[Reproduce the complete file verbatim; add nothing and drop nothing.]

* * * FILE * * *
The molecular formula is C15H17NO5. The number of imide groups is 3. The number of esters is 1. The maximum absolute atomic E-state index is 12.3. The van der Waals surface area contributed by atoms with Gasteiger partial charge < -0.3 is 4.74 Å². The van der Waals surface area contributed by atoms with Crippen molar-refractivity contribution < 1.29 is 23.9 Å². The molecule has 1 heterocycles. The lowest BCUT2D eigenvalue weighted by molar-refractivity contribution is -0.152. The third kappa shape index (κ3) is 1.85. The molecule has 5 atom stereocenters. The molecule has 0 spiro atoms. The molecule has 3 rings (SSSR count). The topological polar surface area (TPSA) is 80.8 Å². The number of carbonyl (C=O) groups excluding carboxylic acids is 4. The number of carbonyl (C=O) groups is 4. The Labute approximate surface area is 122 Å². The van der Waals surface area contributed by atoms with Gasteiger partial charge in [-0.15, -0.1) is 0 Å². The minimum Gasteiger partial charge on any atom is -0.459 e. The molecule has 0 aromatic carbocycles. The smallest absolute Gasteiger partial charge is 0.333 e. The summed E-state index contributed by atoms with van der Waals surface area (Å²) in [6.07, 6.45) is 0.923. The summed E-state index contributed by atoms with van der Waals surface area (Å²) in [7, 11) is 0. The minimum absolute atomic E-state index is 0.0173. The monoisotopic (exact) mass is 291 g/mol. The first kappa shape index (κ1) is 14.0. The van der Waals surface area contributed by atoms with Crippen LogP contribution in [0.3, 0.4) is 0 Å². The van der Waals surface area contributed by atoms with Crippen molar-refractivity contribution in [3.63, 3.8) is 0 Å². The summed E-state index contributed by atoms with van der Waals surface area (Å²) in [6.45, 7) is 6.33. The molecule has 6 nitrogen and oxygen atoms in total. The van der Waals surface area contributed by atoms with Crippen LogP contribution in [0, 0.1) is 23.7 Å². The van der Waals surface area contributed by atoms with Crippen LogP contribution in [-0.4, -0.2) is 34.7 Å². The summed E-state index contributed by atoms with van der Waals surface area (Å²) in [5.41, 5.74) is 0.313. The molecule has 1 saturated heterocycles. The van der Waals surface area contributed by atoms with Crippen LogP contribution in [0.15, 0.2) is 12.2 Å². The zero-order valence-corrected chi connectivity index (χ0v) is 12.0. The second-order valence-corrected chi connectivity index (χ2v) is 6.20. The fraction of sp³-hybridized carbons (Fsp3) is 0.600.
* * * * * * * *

The molecular formula is C15H17NO5. The number of imide groups is 3. The number of esters is 1. The maximum absolute atomic E-state index is 12.3. The van der Waals surface area contributed by atoms with Gasteiger partial charge < -0.3 is 4.74 Å². The van der Waals surface area contributed by atoms with Crippen molar-refractivity contribution < 1.29 is 23.9 Å². The molecule has 1 heterocycles. The lowest BCUT2D eigenvalue weighted by molar-refractivity contribution is -0.152. The third kappa shape index (κ3) is 1.85. The molecule has 5 atom stereocenters. The molecule has 0 spiro atoms. The molecule has 3 rings (SSSR count). The topological polar surface area (TPSA) is 80.8 Å². The number of carbonyl (C=O) groups excluding carboxylic acids is 4. The number of carbonyl (C=O) groups is 4. The Labute approximate surface area is 122 Å². The van der Waals surface area contributed by atoms with Gasteiger partial charge in [-0.15, -0.1) is 0 Å². The minimum Gasteiger partial charge on any atom is -0.459 e. The molecule has 0 aromatic carbocycles. The smallest absolute Gasteiger partial charge is 0.333 e. The summed E-state index contributed by atoms with van der Waals surface area (Å²) in [6.07, 6.45) is 0.923. The summed E-state index contributed by atoms with van der Waals surface area (Å²) in [7, 11) is 0. The minimum absolute atomic E-state index is 0.0173. The monoisotopic (exact) mass is 291 g/mol. The first kappa shape index (κ1) is 14.0. The van der Waals surface area contributed by atoms with Crippen LogP contribution in [0.3, 0.4) is 0 Å². The van der Waals surface area contributed by atoms with Crippen molar-refractivity contribution in [3.63, 3.8) is 0 Å². The summed E-state index contributed by atoms with van der Waals surface area (Å²) in [6.45, 7) is 6.33. The molecule has 6 nitrogen and oxygen atoms in total. The van der Waals surface area contributed by atoms with Crippen LogP contribution in [0, 0.1) is 23.7 Å². The van der Waals surface area contributed by atoms with Crippen LogP contribution in [-0.4, -0.2) is 34.7 Å². The summed E-state index contributed by atoms with van der Waals surface area (Å²) in [5.41, 5.74) is 0.313. The molecule has 1 saturated heterocycles. The van der Waals surface area contributed by atoms with Crippen LogP contribution in [0.15, 0.2) is 12.2 Å². The zero-order valence-corrected chi connectivity index (χ0v) is 12.0. The second-order valence-corrected chi connectivity index (χ2v) is 6.20. The fraction of sp³-hybridized carbons (Fsp3) is 0.600.